import org.gradle.api.plugins.scala.*
import org.gradle.api.plugins.sonar.*
import org.gradle.api.plugins.sonar.model.*
import org.gradle.api.publish.*
import org.gradle.api.publish.ivy.*
import org.gradle.api.publish.ivy.plugins.*
import org.gradle.api.publish.ivy.tasks.*
import org.gradle.api.publish.maven.*
import org.gradle.api.publish.maven.plugins.*
import org.gradle.api.publish.maven.tasks.*
import org.gradle.api.publish.plugins.*
import org.gradle.api.reporting.*
import org.gradle.api.reporting.components.*
import org.gradle.api.reporting.dependencies.*
import org.gradle.api.reporting.model.*
import org.gradle.api.reporting.plugins.*
import org.gradle.api.resources.*
import org.gradle.api.specs.*
import org.gradle.api.tasks.*
import org.gradle.api.tasks.ant.*
import org.gradle.api.tasks.application.*
import org.gradle.api.tasks.bundling.*
import org.gradle.api.tasks.compile.*
import org.gradle.api.tasks.diagnostics.*
import org.gradle.api.tasks.incremental.*
import org.gradle.api.tasks.javadoc.*
import org.gradle.api.tasks.scala.*
import org.gradle.api.tasks.testing.*
import org.gradle.api.tasks.testing.junit.*
import org.gradle.api.tasks.testing.testng.*
import org.gradle.api.tasks.util.*
import org.gradle.api.tasks.wrapper.*
import org.gradle.authentication.*
import org.gradle.authentication.http.*
import org.gradle.buildinit.plugins.*
import org.gradle.buildinit.tasks.*
import org.gradle.external.javadoc.*
import org.gradle.ide.cdt.*
import org.gradle.ide.cdt.tasks.*
import org.gradle.ide.visualstudio.*
import org.gradle.ide.visualstudio.plugins.*
import org.gradle.ide.visualstudio.tasks.*
import org.gradle.ivy.*
import org.gradle.jvm.*
import org.gradle.jvm.application.scripts.*
import org.gradle.jvm.application.tasks.*
import org.gradle.jvm.platform.*
import org.gradle.jvm.plugins.*
import org.gradle.jvm.tasks.*
import org.gradle.jvm.tasks.api.*
import org.gradle.jvm.test.*
import org.gradle.jvm.toolchain.*
import org.gradle.language.assembler.*
import org.gradle.language.assembler.plugins.*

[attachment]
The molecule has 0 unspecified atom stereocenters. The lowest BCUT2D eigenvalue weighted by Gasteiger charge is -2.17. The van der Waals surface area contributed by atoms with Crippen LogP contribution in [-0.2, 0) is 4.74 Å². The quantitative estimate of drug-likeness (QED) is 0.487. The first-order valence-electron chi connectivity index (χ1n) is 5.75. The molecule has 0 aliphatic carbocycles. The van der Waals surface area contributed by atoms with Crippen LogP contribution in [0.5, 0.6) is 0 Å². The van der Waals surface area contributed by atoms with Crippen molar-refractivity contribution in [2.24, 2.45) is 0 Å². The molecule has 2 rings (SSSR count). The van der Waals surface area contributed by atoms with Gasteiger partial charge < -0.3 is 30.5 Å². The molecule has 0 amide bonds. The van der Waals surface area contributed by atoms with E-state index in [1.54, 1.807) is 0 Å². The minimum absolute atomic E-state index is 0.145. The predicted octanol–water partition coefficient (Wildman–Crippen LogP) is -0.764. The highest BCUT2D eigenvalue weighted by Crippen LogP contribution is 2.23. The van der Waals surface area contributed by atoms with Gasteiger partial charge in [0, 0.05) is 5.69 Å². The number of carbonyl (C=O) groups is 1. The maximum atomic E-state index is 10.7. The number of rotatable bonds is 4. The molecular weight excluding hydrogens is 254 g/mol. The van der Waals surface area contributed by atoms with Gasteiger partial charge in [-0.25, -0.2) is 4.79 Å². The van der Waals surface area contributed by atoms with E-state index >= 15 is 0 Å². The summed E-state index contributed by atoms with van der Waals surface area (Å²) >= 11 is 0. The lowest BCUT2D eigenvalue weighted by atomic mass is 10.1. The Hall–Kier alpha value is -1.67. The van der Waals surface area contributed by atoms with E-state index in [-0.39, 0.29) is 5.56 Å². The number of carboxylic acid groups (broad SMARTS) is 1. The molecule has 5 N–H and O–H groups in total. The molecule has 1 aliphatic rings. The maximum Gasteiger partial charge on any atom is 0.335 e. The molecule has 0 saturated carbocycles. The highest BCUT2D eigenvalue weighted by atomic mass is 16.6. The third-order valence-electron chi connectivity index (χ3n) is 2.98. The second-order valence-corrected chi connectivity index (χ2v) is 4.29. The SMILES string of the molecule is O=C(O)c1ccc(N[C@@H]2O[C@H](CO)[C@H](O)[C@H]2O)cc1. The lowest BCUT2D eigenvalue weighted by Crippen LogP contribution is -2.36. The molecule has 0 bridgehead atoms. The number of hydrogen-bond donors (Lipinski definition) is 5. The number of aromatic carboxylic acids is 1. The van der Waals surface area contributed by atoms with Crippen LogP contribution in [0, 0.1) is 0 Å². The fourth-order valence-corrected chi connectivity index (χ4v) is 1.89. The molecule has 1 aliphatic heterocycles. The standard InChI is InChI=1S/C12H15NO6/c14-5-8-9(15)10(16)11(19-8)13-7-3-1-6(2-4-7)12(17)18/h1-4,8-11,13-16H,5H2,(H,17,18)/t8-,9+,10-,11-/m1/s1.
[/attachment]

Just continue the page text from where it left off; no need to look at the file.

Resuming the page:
import org.gradle.language.assembler.tasks.*
import org.gradle.language.base.*
import org.gradle.language.base.artifact.*
import org.gradle.language.base.plugins.*
import org.gradle.language.base.sources.*
import org.gradle.language.c.*
import org.gradle.language.c.plugins.*
import org.gradle.language.c.tasks.*
import org.gradle.language.coffeescript.*
import org.gradle.language.cpp.*
import org.gradle.language.cpp.plugins.*
import org.gradle.language.cpp.tasks.*
import org.gradle.language.java.*
import org.gradle.language.java.artifact.*
import org.gradle.language.java.plugins.*
import org.gradle.language.java.tasks.*
import org.gradle.language.javascript.*
import org.gradle.language.jvm.*
import org.gradle.language.jvm.plugins.*
import org.gradle.language.jvm.tasks.*
import org.gradle.language.nativeplatform.*
import org.gradle.language.nativeplatform.tasks.*
import org.gradle.language.objectivec.*
import org.gradle.language.objectivec.plugins.*
import org.gradle.language.objectivec.tasks.*
import org.gradle.language.objectivecpp.*
import org.gradle.language.objectivecpp.plugins.*
import org.gradle.language.objectivecpp.tasks.*
import org.gradle.language.rc.*
import org.gradle.language.rc.plugins.*
import org.gradle.language.rc.tasks.*
import org.gradle.language.routes.*
import org.gradle.language.scala.*
import org.gradle.language.scala.plugins.*
import org.gradle.language.scala.tasks.*
import org.gradle.language.scala.toolchain.*
import org.gradle.language.twirl.*
import org.gradle.maven.*
import org.gradle.model.*
import org.gradle.nativeplatform.*
import org.gradle.nativeplatform.platform.*
import org.gradle.nativeplatform.plugins.*
import org.gradle.nativeplatform.tasks.*
import org.gradle.nativeplatform.test.*
import org.gradle.nativeplatform.test.cunit.*
import org.gradle.nativeplatform.test.cunit.plugins.*
import org.gradle.nativeplatform.test.cunit.tasks.*
import org.gradle.nativeplatform.test.googletest.*
import org.gradle.nativeplatform.test.googletest.plugins.*
import org.gradle.nativeplatform.test.plugins.*
import org.gradle.nativeplatform.test.tasks.*
import org.gradle.nativeplatform.toolchain.*
import org.gradle.nativeplatform.toolchain.plugins.*
import org.gradle.platform.base.*
import org.gradle.platform.base.binary
import org.gradle.platform.base.component.*
import org.gradle.platform.base.plugins.*
import org.gradle.platform.base.test.*
import org.gradle.play.*
import org.gradle.play.distribution.*
import org.gradle.play.platform.*
import org.gradle.play.plugins.*
import org.gradle.play.tasks.*
import org.gradle.play.toolchain.*
import org.gradle.plugin.use.*
import org.gradle.plugins.ear.*
import org.gradle.plugins.ear.descriptor.*
import org.gradle.plugins.ide.api.*
import org.gradle.plugins.ide.eclipse.*
import org.gradle.plugins.ide.idea.*
import org.gradle.plugins.javascript.base.*
import org.gradle.plugins.javascript.coffeescript.*
import org.gradle.plugins.javascript.envjs.*
import org.gradle.plugins.javascript.envjs.browser.*
import org.gradle.plugins.javascript.envjs.http.*
import org.gradle.plugins.javascript.envjs.http.simple.*
import org.gradle.plugins.javascript.jshint.*
import org.gradle.plugins.javascript.rhino.*
import org.gradle.plugins.javascript.rhino.worker.*
import org.gradle.plugins.signing.*
import org.gradle.plugins.signing.signatory.*
import org.gradle.plugins.signing.signatory.pgp.*
import org.gradle.plugins.signing.type.*
import org.gradle.plugins.signing.type.pgp.*
import org.gradle.process.*
import org.gradle.sonar.runner.*
import org.gradle.sonar.runner.plugins.*
import org.gradle.sonar.runner.tasks.*